Entries in Lane Lectures (2)
I don't think I'm making an outrageous statement when I say that Alan Moore is one of the premier writers of his comic generation. Of course we all know him for Watchmen, the superhero satire, published in the mid-1980s with art by Dave Gibbons. In fact that book provided the stepping stone for me to really leap into the comics medium. I had seen trailers for the upcoming movie, and during a book review project, someone in my high school English class had highly recommended it. "Just as good as any novel," he said. And, wow, was he right! I devoured Watchmen, and once I finished, I realized my hunger was not satiated. I needed more things to read by Alan Moore. "A quick wikipedia search will solve my problems," I thought. So surfing the web, I found out that Alan Moore had written V for Vendetta. "That movie was based off his work!," I thought. So, promplty, I devoured that work of genius.
From that point on it was like a potluck. However, in this potluck, all the different flavors originated from the same source. The great part about Alan Moore's writing is that it is always changing dramatically, and that it covers so many different genres and topics. Lost Girls, for example, is set in an Austrian hotel, on the eve of World War I. The graphic novel explores the sexual development of the three literary characters, Alice Fairchild from Alice's Adventures in Wonderland, Wendy Darling from Peter Pan, and Dorothy Gale from The Wonderful Wizard of Oz. But, really, who ever thought of something like that!? Only Alan Moore, it seems.
Now before I go too far, and worship everything Alan Moore has ever written, I want to discuss his Another Suburban Romance. This is a comic, published by Avatar Press, based originally off of his poem of the same name. Published sometime earlier this decade, Avatar Press is republishing all of Alan Moore's work from that company. "Another Suburban Romance", as I like to think, is Alan Moore's version of Warren Ellis' Transmetropolitan. The poem evokes the decay of an urban society, London, most likely, as Moore himself stroles through the rubble, Glycon cane and all. Even without the stunning art by Juan Jose Ryp, I can still feel the human decay and the feverish attitude of the city, devastaingly overpopulated, where the "murders don't have motives," and "passions don't have names" Also included in this book are two other short stories. The first one, "Judy Switched Off the TV," feels very similar in theme to "Another Suburban Romance." Also set in a dystopian future, probably the same as "Romance", we follow the path of a man on his walk, too apathetic at this point to even notice or be surprised by the carnage around him. The last short story is titled, "Old Gangsters Never Die" This is Alan Moore's bizarre take on 1920s crime and the Prohibition era. However, it blends ghost horror themes, as all the dead mob gangsters gather in a movie theatre to watch their old lives on the big screen.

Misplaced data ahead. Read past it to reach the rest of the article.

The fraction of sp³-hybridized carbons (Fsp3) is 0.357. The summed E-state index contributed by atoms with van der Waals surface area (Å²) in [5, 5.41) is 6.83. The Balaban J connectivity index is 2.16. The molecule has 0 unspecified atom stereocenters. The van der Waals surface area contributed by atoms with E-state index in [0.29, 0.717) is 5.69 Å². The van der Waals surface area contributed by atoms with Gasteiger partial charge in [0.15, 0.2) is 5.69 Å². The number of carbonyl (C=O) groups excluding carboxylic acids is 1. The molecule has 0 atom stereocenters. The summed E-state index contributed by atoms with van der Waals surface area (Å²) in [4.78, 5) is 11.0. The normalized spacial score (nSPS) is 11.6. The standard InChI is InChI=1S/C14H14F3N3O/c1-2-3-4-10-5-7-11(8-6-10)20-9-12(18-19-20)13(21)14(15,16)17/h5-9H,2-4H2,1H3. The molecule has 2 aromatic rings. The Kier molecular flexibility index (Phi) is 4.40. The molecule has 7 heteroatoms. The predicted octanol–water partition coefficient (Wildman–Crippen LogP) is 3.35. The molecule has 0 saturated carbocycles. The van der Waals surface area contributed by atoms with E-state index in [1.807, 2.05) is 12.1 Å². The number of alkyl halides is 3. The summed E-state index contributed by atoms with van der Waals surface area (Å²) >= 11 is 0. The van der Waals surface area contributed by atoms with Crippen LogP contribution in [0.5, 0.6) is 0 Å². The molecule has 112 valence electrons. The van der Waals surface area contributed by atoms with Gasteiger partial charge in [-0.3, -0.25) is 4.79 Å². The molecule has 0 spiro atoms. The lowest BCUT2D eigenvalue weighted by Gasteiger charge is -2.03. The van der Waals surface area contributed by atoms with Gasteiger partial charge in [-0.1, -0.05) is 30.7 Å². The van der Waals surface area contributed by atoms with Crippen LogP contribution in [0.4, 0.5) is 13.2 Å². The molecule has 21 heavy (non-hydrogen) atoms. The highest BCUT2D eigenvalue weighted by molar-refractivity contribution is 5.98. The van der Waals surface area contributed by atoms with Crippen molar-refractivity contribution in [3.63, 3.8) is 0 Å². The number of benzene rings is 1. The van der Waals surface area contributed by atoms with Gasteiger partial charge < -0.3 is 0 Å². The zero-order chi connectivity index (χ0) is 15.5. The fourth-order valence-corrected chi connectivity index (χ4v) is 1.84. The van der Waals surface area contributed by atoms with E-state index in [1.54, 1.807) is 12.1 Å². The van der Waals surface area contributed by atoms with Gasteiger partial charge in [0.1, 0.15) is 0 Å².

So now that you all know how much I love Alan Moore's writing, I would like to show you some of his other works and the span of genres he writes about. "The Courtyard", a short story, was his take on Lovecraft and Cthulhu. This work has also been adapted for comics, and is also available from Avatar Press. Other Cthulhu themed works of his, include the sequel to 'The Courtyard", Neonomicon, which has just started, and Alan Moore's Yuggoth Cultures. Supreme is Alan Moore's Superman. With a twist, of course, and a little bit of existentialism. Not only does he pay homage to old archetypes but he also adds his own unique feel to the story. Finally, if you are a hopeful future comics writer, you should really pick up Alan Moore's Writing for Comics. He mediates through the writing process in his own way, clear on the point, though, that writing is a very individual process.